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Whore Next Door: Ashley Madison 

Wednesday, Sep 9 2015
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On July 20, a group of hackers who call themselves the Impact Team demanded the shutdown of, the dating site for people looking for extramarital affairs. The Impact Team threatened a massive leak of private customer information, including names, addresses, credit card information, and sexual predilections. The hackers gave Avid Life Media (ALM), the company that owns Ashley Madison, one month to comply. After the deadline came and went, the hackers made good on their promise, and posted the site's massive database in late August.

The 37 million leaked user accounts show the world what those of us in the sex trade have known for centuries: Married men want to have affairs and will pay good money to do so without risk.

The site promised discretion and took great pains to perpetuate a fantasy for its millions of male users, namely that there existed a utopia of hot and horny women eager to engage in infidelity. Women could use the site for free, while men had to pay to initiate any kind of communication with the millions of (mostly fake) female profiles.

An incredible analysis of the data dump by Gizmodo's Annalee Newitz confirmed what the Impact Team had claimed in their initial mission statement: The number of actual females on the site was negligible. It turned out that a huge number of the interactions that straight men had on the site were with artificially intelligent fembots inhabiting fake profiles created by Ashley Madison employees.

A former employee even tried to sue ALM in 2012, claiming she suffered a repetitive stress injury from having to create such a large number of fake female profiles — 1,000 in just one month.

"The purpose of these profiles is to entice paying heterosexual male members to join and spend money on the website," she told Toronto courts.

"Ninety percent of actual users are male," Impact Team wrote in a statement. "Chances are your man signed up on the world's biggest affair site, but never had one. He just tried to. If that distinction matters."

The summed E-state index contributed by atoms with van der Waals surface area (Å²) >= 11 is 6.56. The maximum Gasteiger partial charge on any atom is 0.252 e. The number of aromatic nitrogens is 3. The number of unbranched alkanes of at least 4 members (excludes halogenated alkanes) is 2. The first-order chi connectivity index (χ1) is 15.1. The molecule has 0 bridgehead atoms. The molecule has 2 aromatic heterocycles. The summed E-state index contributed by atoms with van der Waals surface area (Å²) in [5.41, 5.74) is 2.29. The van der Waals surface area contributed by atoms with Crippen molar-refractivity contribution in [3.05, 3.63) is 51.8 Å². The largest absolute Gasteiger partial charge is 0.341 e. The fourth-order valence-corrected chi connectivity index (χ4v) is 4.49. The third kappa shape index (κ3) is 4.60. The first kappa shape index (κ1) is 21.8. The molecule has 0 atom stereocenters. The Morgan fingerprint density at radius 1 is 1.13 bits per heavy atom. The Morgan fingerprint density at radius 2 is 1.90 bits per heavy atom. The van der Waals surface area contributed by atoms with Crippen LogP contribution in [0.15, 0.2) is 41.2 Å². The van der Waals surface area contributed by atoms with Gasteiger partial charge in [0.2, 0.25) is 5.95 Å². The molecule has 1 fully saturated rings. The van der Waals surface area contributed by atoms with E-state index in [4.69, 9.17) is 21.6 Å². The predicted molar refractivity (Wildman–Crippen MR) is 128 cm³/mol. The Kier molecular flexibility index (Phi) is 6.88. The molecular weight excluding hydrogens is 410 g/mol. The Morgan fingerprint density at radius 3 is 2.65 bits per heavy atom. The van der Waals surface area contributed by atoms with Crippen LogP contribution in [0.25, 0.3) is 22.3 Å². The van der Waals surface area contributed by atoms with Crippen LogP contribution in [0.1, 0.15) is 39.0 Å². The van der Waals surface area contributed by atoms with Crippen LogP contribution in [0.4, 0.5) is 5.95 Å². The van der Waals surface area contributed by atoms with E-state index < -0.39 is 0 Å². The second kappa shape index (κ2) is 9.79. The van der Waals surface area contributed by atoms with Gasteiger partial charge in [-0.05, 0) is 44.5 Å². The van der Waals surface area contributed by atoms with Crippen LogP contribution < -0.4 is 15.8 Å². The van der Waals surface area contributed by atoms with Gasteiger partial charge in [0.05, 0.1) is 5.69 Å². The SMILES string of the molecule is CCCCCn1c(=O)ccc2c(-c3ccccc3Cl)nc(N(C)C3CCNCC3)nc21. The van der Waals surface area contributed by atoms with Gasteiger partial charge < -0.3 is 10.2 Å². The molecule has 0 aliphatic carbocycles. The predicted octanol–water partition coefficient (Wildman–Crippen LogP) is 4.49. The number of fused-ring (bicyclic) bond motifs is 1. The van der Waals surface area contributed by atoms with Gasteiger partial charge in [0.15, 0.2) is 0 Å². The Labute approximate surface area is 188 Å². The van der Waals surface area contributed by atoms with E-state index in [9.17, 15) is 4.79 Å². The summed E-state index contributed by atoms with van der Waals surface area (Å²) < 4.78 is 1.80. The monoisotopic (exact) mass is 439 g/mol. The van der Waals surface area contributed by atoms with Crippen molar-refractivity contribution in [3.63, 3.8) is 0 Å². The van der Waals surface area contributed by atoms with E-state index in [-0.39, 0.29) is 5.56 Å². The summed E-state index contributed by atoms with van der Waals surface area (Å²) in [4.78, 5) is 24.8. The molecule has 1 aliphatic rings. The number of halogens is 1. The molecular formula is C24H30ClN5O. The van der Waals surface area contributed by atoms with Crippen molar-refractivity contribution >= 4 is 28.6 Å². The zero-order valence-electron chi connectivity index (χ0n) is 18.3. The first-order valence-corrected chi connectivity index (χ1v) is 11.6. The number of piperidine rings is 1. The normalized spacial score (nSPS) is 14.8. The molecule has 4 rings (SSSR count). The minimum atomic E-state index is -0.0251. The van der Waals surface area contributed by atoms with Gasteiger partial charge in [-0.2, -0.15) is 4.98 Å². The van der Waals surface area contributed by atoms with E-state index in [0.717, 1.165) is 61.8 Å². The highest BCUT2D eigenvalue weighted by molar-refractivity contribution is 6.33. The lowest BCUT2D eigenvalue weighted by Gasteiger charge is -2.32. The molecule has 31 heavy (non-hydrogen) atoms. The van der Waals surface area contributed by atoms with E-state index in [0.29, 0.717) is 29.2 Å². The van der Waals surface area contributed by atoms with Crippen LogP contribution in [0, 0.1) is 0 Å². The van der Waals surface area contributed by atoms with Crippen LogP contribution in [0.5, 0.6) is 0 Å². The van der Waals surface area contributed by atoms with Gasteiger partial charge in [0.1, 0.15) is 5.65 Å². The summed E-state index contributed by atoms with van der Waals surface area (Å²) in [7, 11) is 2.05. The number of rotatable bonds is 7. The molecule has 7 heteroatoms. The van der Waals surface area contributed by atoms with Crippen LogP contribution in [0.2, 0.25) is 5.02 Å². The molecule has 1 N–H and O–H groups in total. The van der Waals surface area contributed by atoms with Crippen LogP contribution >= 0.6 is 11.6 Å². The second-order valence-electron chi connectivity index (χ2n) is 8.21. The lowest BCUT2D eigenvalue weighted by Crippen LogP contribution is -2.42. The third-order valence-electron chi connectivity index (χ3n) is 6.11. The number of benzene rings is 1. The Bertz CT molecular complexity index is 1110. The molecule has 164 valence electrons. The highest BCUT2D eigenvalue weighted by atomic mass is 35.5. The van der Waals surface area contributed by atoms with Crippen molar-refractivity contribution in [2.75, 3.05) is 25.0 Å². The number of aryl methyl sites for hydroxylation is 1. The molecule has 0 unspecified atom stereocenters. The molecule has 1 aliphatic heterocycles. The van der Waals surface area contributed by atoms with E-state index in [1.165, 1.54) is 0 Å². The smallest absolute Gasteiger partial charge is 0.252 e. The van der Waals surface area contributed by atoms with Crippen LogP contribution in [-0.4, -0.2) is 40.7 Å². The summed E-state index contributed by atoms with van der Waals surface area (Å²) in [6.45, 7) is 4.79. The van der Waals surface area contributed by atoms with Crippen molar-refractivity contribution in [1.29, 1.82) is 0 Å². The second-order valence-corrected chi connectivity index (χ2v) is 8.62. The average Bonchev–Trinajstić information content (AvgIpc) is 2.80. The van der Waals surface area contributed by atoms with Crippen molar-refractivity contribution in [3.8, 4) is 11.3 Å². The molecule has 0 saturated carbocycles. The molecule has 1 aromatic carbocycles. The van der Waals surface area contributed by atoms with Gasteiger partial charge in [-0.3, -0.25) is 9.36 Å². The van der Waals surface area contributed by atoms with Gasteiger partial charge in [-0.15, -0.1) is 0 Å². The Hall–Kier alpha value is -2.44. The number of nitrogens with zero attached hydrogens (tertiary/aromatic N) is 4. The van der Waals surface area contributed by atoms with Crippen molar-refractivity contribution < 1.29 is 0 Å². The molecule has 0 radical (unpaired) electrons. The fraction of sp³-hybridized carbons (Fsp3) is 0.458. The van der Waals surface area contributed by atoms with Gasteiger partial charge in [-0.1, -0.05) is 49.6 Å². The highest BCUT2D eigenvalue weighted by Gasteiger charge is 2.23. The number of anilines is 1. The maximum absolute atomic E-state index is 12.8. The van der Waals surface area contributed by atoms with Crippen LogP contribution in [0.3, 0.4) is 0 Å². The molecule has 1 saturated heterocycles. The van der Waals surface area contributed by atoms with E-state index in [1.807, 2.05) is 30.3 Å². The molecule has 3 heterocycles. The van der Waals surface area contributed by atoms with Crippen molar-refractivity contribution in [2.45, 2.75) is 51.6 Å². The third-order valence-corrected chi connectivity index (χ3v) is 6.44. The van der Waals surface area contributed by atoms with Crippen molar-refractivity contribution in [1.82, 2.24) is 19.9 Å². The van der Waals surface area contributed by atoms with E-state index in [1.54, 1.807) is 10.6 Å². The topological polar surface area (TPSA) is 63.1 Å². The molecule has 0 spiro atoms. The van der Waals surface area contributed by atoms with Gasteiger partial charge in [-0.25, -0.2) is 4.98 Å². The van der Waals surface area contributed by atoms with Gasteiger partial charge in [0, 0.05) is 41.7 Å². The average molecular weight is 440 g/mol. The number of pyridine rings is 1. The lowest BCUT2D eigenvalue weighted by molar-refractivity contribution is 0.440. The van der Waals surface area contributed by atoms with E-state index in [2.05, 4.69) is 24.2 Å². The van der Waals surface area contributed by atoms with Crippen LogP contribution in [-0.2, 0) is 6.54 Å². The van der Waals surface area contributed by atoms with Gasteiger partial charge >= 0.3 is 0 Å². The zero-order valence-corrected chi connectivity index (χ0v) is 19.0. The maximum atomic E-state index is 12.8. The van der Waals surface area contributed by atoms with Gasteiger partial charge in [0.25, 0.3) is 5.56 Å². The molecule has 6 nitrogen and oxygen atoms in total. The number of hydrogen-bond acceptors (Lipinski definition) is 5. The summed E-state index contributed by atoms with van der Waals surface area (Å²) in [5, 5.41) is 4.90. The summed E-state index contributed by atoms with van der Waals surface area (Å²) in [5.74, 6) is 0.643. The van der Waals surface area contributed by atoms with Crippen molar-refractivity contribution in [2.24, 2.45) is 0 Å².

In the wake of the Ashley Madison hack, people have lost jobs, resigned from public office, and — in at least two cases — committed suicide when faced with the humiliation of being exposed as a cheater (or someone who thinks about cheating). The Impact Team was hoping to target ALM, as they took issue with the fake profiles, as well as the $20 "full-delete" service that over-promised and under-delivered. But it's the users who faced the brunt of the consequences. (Curiously, this incident hasn't meant the end of Ashley Madison. ALM claims the hack has been a boon for them, with hundreds of thousands of new accounts created during the last week of August, 87,596 of them women.)

However it plays out in the end, the Ashley Madison hack shows us that the desire to cheat is common. It's the norm, not the exception.

Cheating can have unpleasant consequences, but so can divorce, and many choose the former in lieu of the latter. This hack is destroying lives, and for what? Is thinking about cheating really a crime worthy of suicide?

I have affairs professionally.

Many of my clients are married, and most have no desire to leave their wives.

Some are in sexless marriages for a variety of reasons (illness, postpartum depression, disparate sex drives or interests), and some have perfectly healthy sexual relationships with their wives, but like having the occasional crush or midnight tryst.

They say that seeing me helps them stay married.

Without exception, they all love their wives very much.

Sometimes they brag or gush about their wives so much that eventually, I grow to love those women a little bit, too.

When I hear them talk about their marriage and family with such tenderness and care, I understand how high the stakes are, and I feel as committed to keeping the secret as they are.

I know that my time playing mistress is what keeps them together and what threatens to tear them apart, should I be found out.

I take the trust they put in me very seriously.

The moral of the story is: Next time, hire a professional. You'll know she's not a robot (for now), and in all likelihood she knows how to keep a secret.

About The Author

Siouxsie Q


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